Out of adults polled from 132 countries, a median of 26 percent of people said they did not have media freedom in 2013. A median of only 63 percent said that they felt a lot of freedom, representing a new low since 2010.
Take a look at the results, via Gallup:
Of the countries polled, the Democratic Republic of Congo, Chad, Gabon and Syria had the lowest perceived media freedom, respectively, according to their residents. 69 percent of adults polled in the Congo said that the media is not free-- a 21 percent change since 2010. Syria, the fourth most unfree nation on the list, was the deadliest place for journalists in 2013 for the second year in a row, according to the Committee to Protect Journalists. At least 70 journalists were killed in 2013 worldwide, 29 of whom died covering the crisis in Syria.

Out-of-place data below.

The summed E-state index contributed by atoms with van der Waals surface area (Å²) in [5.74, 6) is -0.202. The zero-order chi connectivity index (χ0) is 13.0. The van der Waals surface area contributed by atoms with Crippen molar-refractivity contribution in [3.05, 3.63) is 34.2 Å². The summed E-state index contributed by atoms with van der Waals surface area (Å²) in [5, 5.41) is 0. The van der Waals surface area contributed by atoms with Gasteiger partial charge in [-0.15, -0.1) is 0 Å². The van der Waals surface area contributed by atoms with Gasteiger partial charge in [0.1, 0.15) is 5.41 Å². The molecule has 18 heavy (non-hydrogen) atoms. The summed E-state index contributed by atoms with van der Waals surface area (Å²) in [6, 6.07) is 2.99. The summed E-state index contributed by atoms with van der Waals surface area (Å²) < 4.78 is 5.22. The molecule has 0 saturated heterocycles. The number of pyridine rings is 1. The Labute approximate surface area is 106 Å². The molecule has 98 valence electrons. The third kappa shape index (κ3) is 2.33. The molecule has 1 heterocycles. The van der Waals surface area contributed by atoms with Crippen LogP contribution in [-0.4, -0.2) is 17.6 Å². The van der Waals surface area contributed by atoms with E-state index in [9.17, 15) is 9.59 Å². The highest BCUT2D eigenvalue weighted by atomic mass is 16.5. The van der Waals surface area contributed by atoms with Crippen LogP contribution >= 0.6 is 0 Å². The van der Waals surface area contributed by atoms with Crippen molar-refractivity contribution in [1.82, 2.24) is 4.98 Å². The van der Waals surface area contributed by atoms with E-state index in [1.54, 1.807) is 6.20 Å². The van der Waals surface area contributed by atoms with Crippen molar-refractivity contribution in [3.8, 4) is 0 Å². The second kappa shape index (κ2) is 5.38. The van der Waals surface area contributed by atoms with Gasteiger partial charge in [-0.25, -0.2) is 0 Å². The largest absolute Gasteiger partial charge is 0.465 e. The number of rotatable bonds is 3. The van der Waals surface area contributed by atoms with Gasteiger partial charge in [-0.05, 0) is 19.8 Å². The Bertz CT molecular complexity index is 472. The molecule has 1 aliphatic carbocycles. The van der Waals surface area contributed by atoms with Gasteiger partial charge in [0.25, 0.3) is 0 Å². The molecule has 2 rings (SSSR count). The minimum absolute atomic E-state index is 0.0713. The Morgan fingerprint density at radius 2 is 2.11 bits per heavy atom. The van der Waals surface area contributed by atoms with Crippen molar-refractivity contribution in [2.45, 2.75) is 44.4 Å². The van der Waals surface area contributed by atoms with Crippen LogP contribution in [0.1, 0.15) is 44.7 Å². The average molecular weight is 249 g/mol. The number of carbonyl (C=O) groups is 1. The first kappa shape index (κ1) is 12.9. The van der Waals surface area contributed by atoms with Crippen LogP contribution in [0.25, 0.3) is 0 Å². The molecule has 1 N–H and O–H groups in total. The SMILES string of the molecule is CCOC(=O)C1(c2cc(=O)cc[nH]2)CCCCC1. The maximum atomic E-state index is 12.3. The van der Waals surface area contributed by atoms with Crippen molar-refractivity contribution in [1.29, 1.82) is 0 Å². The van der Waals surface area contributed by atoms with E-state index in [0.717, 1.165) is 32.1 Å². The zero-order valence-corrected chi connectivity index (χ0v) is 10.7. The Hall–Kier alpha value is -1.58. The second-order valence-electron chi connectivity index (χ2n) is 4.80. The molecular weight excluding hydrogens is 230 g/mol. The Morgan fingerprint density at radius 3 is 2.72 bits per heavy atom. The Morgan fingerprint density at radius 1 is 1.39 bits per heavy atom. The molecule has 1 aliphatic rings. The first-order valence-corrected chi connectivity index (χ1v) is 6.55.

On the opposite end, the Netherlands, Finland and Germany had the highest perceived media freedom, with 95 percent of residents in the Netherlands reporting strong media freedom. 85 percent of Americans reported feeling free, while 14 percent said they did not.
Gallup's poll comes one day after a new report from Freedom House released Thursday also showed that press freedom is at the lowest point in a decade.
“In every region of the world last year, we found both governments and private actors attacking reporters, blocking their physical access to newsworthy events, censoring content, and ordering politically motivated firings of journalists," project director of Freedom of the Press Karin Karlekar said.